This is not the third in the series. I’m still thinking on that one, after the last came out… disjointed, and not really communicating what I hoped it would. I have not found my way sufficiently close to the bottom of that entire mess yet.
But! I got my cello back this week.
I need to buy rosin for it, and a cleaning cloth, and new strings. I haven’t played it in way too long. But it’s heartening, how much is still there – what my hands still remember, not only about what I used to do well but what I used to do poorly. I still remember what I had to work on, what I needed to do better. I know my own sound as well as I ever did, lacking in distinction as it is.
I’ve finally found a place where I don’t associate playing the cello with any guilt whatsoever. Not guilt about not practicing enough; not guilt about not playing well enough; not guilt about sounding out-of-practice. It was always difficult to play it at home, because someone well-meaning would hear and say, “Well! How long’s it been since you played that?” and not mean it badly, but make me feel afraid to be overheard nonetheless.
My cello teacher at college, back when I studied cello performance, told me that once: “Sarah, you have a good sound and a good instinct for interpretation, but you play like you’re afraid someone is going to hear you.” It was the truth, and much of the reason I did not graduate with a degree in cello performance – even sitting in the practice room, soundproofed on every side, I played like I was afraid that someone was going to hear me. I never overcame that.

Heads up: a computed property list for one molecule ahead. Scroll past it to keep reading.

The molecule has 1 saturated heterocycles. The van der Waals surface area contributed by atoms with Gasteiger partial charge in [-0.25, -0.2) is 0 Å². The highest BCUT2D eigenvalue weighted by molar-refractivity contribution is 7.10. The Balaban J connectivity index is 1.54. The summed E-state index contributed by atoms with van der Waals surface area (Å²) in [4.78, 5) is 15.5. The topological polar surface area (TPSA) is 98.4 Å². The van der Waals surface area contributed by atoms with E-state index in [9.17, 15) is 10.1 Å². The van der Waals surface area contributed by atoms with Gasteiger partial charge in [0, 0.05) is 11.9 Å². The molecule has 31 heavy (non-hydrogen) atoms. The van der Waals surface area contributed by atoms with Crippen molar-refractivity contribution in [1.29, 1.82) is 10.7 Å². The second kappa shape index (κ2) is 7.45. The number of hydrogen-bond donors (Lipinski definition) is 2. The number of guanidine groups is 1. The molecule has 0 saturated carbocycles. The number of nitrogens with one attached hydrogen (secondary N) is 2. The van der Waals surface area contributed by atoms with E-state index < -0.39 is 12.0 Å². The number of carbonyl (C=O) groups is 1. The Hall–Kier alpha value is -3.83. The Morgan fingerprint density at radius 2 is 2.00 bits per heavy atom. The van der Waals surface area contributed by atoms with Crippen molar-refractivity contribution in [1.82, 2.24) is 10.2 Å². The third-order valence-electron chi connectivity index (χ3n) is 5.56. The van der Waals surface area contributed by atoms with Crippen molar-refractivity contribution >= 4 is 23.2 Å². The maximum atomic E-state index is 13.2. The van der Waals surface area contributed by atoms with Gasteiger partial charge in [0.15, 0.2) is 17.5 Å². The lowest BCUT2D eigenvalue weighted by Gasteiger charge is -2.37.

Time changed that, I think. I used to be amazed by the sounds I could produce, in the few places I was not afraid to make all the noise I wanted to. The cello is an instrument that, if played even the slightest bit correctly, does not sound bad; I have spent half a straight hour just running scales, astounded by the rumble of the vibrating string. I got to have a good moment earlier this week, where I gave up on reading notes on a page and played a song I’d taught myself a couple of years ago (this one). It made me tremble; my heart didn’t slow down for a few minutes afterward. It felt like a performance, and a good performance.
Not a lot of things I do right now are creative. Law school, at the place I’m at now, is not a creative pursuit – it is memorization on top of memorization, and interpretation is not only discouraged but kind of dangerous. I spend most of my time staring at words, on a page or on a screen, and it is so refreshing to have something to do that can be done with closed eyes.